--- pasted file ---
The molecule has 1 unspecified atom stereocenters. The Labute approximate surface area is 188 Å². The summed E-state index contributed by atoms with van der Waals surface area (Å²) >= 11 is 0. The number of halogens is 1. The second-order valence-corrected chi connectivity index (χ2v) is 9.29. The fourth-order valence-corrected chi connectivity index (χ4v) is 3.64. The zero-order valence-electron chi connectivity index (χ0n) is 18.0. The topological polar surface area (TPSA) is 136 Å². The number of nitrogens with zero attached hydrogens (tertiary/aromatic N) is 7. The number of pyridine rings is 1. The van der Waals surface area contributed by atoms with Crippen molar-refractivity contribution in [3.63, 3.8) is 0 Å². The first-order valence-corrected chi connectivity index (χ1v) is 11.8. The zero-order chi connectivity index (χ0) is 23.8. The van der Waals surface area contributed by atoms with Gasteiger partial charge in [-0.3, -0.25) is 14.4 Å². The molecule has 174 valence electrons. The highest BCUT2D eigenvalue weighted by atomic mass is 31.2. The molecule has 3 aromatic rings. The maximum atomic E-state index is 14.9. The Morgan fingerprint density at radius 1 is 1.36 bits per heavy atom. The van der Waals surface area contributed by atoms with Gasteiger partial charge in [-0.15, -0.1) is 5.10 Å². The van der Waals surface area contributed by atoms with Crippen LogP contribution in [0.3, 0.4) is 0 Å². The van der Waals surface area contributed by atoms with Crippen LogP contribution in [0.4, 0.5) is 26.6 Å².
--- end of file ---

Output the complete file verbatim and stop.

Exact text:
The molecule has 1 unspecified atom stereocenters. The Labute approximate surface area is 188 Å². The summed E-state index contributed by atoms with van der Waals surface area (Å²) >= 11 is 0. The number of halogens is 1. The second-order valence-corrected chi connectivity index (χ2v) is 9.29. The fourth-order valence-corrected chi connectivity index (χ4v) is 3.64. The zero-order valence-electron chi connectivity index (χ0n) is 18.0. The topological polar surface area (TPSA) is 136 Å². The number of nitrogens with zero attached hydrogens (tertiary/aromatic N) is 7. The number of pyridine rings is 1. The van der Waals surface area contributed by atoms with Crippen molar-refractivity contribution in [3.63, 3.8) is 0 Å². The first-order valence-corrected chi connectivity index (χ1v) is 11.8. The zero-order chi connectivity index (χ0) is 23.8. The van der Waals surface area contributed by atoms with Gasteiger partial charge in [-0.3, -0.25) is 14.4 Å². The molecule has 174 valence electrons. The highest BCUT2D eigenvalue weighted by atomic mass is 31.2. The molecule has 3 aromatic rings. The maximum atomic E-state index is 14.9. The Morgan fingerprint density at radius 1 is 1.36 bits per heavy atom. The van der Waals surface area contributed by atoms with Gasteiger partial charge in [-0.15, -0.1) is 5.10 Å². The van der Waals surface area contributed by atoms with Crippen LogP contribution in [0.3, 0.4) is 0 Å². The van der Waals surface area contributed by atoms with Crippen LogP contribution in [0.4, 0.5) is 26.6 Å².